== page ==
A Lord of the Rings-like marine landscape revealed in Australia’s Christmas Island Territory
By Dr Tim O’Hara
Take a dive into a Lord of the Rings-inspired seascape, in Australia's Indian Ocean Territories.
Looking like the ‘Eye of Sauron’ from The Lord of the Rings, an ancient undersea volcano was slowly revealed by our multi-beam sonar south of Christmas Island.
This, on day 12 of our voyage of discovery to Australia’s Indian Ocean Territory around Christmas Island on the CSIRO’s ocean research vessel, Investigator.
Previously unknown and unimagined, this volcano emerged from our screens as a giant oval caldera—5.2 by 4.0 kilometres across, surrounded by a 300-metre-high rim (the eyelids) and with a small cone-shaped peak in the centre (the eye pupil).
Calderas do not result from massive explosions—instead, they are formed from a volcano collapse.
The molten magma at the base of the volcano presses upward leaving empty chambers, the thin crust on the surface of the dome then collapses and a large crater-like structure is formed.
A new volcano can then arise from the centre.
A well-known caldera is Krakatoa in Indonesia which did explode massively in 1883 killing tens of thousands of people, leaving only bits of the mountain rim visible above the waves.
By 1927 a small volcano, Anak Krakatoa, had grown in its centre.
But with our example we may not even be aware of volcanic eruptions because they happen deep beneath the waves.
The tell-tale signs are large rafts of light pumice stone floating on the sea surface that have been blown out of a submarine volcano.
Eventually, this pumice stone becomes waterlogged and sinks to the ocean floor.
Our volcanic ‘eye’ was not alone, as further mapping to the south revealed a smaller sea-mountain covered in numerous volcanic cones followed by a larger flat-topped seamount.
Following our Lord of the Rings ‘Mordor’ theme, we have nick-named them ‘Barad-dûr’ and ‘Ered Lithui’ (Ash Mountains) respectively.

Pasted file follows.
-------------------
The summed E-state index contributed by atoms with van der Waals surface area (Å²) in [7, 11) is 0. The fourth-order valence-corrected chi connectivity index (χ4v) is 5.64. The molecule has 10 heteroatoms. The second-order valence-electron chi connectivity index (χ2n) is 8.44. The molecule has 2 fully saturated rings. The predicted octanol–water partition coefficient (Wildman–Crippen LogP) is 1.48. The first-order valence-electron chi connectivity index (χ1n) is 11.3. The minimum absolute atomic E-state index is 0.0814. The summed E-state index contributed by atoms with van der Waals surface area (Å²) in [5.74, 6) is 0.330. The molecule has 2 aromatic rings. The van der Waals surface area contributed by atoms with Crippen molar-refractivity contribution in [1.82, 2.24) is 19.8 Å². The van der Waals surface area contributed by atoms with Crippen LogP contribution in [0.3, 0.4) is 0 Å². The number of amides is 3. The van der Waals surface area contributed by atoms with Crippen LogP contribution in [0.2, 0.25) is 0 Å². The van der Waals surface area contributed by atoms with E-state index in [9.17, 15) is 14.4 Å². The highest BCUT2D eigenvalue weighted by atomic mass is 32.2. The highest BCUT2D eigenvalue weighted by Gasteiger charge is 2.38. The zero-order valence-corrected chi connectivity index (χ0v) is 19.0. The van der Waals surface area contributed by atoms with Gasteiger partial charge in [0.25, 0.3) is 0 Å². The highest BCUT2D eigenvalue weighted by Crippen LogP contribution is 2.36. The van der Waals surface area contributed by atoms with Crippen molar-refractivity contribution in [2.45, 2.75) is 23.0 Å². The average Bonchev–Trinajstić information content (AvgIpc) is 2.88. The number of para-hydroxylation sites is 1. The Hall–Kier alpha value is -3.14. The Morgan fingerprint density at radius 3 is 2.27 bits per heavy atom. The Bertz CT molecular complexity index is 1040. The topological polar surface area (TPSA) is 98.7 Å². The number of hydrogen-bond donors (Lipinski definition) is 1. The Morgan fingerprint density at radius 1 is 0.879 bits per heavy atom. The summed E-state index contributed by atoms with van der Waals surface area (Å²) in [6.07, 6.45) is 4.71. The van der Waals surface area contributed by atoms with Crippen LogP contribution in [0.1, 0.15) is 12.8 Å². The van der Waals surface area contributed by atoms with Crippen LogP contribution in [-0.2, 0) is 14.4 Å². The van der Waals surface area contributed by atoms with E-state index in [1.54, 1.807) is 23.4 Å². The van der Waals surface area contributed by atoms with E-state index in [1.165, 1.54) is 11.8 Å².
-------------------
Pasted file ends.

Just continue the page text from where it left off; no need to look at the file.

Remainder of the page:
Although Tolkien’s knowledge of mountain geology wasn’t perfect, our names are wonderfully appropriate given the jagged nature of the first and the pumice covered surface of the second.
Our ‘Lithui’ is part of a cluster of seamounts that have been previously aged by geologists to be more than 100 million years old, formed next to an ancient sea ridge from a time when Australia was situated way to the south near Antarctica.
The flat summit was formed by wave erosion when the seamount was above the sea surface, before the heavy seamount slowly sank back down into the soft ocean floor.
The summit of ‘Lithui’ is now at 2.6 kilometres below sea-level.
But here is the geological conundrum—our caldera looks surprisingly intact for a structure that should be 100 million years old.
‘Lithui’ has almost 100 metres of sand and mud layers draped over its summit, formed from sinking planktonic organisms over millions of years.
This sedimentation rate should have smothered and partially hidden the caldera.
Instead, it is possible that volcanos have continued to sprout long after the original foundation.
Our restless earth is never still.
But life adapts to these geological changes, and ‘Lithui’ is now covered in seafloor animals.
Brittle-stars, sea-stars, crabs and worms burrow into or skate over the sandy surface.
Erect black corals, fan-corals, sea-whips, sponges and barnacles grow on exposed rocks.
Gelatinous cusk-eels prowl around rock gullies and boulders.
Batfish lie in wait for unsuspecting prey.
Our mission is to map the seafloor and survey sea-life from these ancient and secluded seascapes.
The Australian Government has recently announced plans to create two massive marine parks across the regions.
Our expedition will supply scientific data that will assist Parks Australia to manage these areas into the future.
Scientists from museums, universities, CSIRO and Bush Blitz around Australia are participating in the voyage.
No doubt many animals we found here will be new species and our first records of their existence will be from this region.
We expect many more surprising discoveries on part two of our voyage to Australia’s Indian Ocean Territories, that will come in the near future.
This research has been made possible through a grant of sea time on RV Investigator from the CSIRO Marine National Facility.
This article was first published on The Conversation.